Check out this video on how to make Genovese pesto:
Salsa di Noci – Walnut Sauce
There are three primary pasta sauces that form the base of most Ligurian dishes. In addition to pesto, one of the more popular dishes to find on Genoa restaurant menus is salsa di noci, a creamy walnut based sauce.
This is a little harder to find on menus in the summer. The sauce includes a little bread to add a thickness along with crushed walnuts, Parmigiano Reggiano, olive oil, and garlic. It’s creamy and rich.
The final of the Genovese pasta trifecta happens to be a ragu. I don’t know if it is by coincidence that these three sauces together form the colors of the Italian flag. You might find ragù di carne, which is made with minced meat. Or look for töccö, which is made with chunks of meat.
If you ask Italian food aficionados what Genoa is famous for, they would probably say one of two things: pesto or focaccia. Although you can find focaccia all over Italy, it originated in Genova.
And, I have to admit, I certainly ate the best focaccia of my life there. At its most basic, focaccia is a soft bread flavored with olive oil and salt. The Genovese version is a little thinner than what you often find elsewhere in Italy.
There are several varieties available across Liguria, with the most common being focaccia with olives or onions. Different bakers are known for different recipes, some being super soft and others being denser. I loved the softer focaccia the best.
Eating In Genoa Pro Tip – How To Eat Authentic Focaccia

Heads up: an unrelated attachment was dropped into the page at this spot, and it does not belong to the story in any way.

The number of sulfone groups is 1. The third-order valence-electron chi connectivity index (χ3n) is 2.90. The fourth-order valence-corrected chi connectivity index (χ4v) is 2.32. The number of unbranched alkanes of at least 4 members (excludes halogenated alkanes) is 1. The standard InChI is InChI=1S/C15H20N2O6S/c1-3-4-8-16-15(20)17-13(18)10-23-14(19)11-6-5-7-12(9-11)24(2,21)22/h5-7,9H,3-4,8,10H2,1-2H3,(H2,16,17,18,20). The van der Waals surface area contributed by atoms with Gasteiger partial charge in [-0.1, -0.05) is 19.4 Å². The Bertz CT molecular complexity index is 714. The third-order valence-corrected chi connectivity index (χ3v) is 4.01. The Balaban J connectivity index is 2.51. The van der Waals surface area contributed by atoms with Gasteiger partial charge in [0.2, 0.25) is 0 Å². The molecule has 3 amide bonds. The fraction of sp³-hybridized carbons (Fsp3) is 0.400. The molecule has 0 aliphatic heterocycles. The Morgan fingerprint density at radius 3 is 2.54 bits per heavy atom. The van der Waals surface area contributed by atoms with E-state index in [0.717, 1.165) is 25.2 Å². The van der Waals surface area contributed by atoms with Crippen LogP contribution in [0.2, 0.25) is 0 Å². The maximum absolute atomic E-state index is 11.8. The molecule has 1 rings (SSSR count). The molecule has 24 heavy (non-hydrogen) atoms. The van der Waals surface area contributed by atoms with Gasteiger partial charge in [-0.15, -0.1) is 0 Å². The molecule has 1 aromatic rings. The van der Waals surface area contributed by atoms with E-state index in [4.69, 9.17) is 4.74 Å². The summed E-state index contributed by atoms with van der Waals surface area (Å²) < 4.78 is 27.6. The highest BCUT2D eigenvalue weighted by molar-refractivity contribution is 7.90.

We learned two important tips from Luisa, a Genovese local, about how to eat authentic focaccia. First, the bread often feels a little greasy because of the olive oil. So, hold the bread with a small napkin to keep your fingers clean. Second, place the top of the bread towards your tongue to get the full flavor of the salt on top.
There are a lot of different versions of focaccia, but the variation I enjoyed the most was cheese focaccia. When made in the town of Recco it is known as Focaccia di Recco. These versions don’t resemble the typical focaccia at all. It’s more like a thin crust flatbread filled with a local, soft cheese called crescenza.
This is one of the most traditional things to eat in Genoa city and is one that I had never heard of before traveling to Genoa. This is despite the fact that it dates to the Romans and Greeks.
Farinata is almost like a giant pancake made with chickpea flour, water, olive oil, and salt. It is pressed into a big copper pan and baked. It is best when baked in a wood fire oven, although gas is becoming increasingly more common.
The consistency is a little dense, with a bit of crispness on the top, and a light flavor of nuts. I would say it is an acquired taste mostly because of the texture. At first, I didn’t think I liked it, but then I couldn’t stop eating. I liked it even better when I dunked it into my pesto sauce!
Torte di Verdure
A torta, or torte for the plural, is a savory vegetable pie. There are more varieties of torta in Genoa than any one person can try in a lifetime, at least it seems that way. Some of the most common versions are torta di patate (potato), torta di cipolla (onion), and torta di riso (rice).
If I had to choose one I would recommend torta di bietole, which is made with chard, a slightly bitter green. You can order a piece of a giant torta or bakeries and shops also make individual little pies, which are truly adorable.
Fagottini di Stracchino
These are the perfect starter if you can find them on a restaurant menu in Genoa. They are little triangles or squares of filo dough filled with stracchino, a soft and mild cheese. They are deep-fried and kind of reminded me of a lighter fried ravioli, which I grew up eating in New Jersey.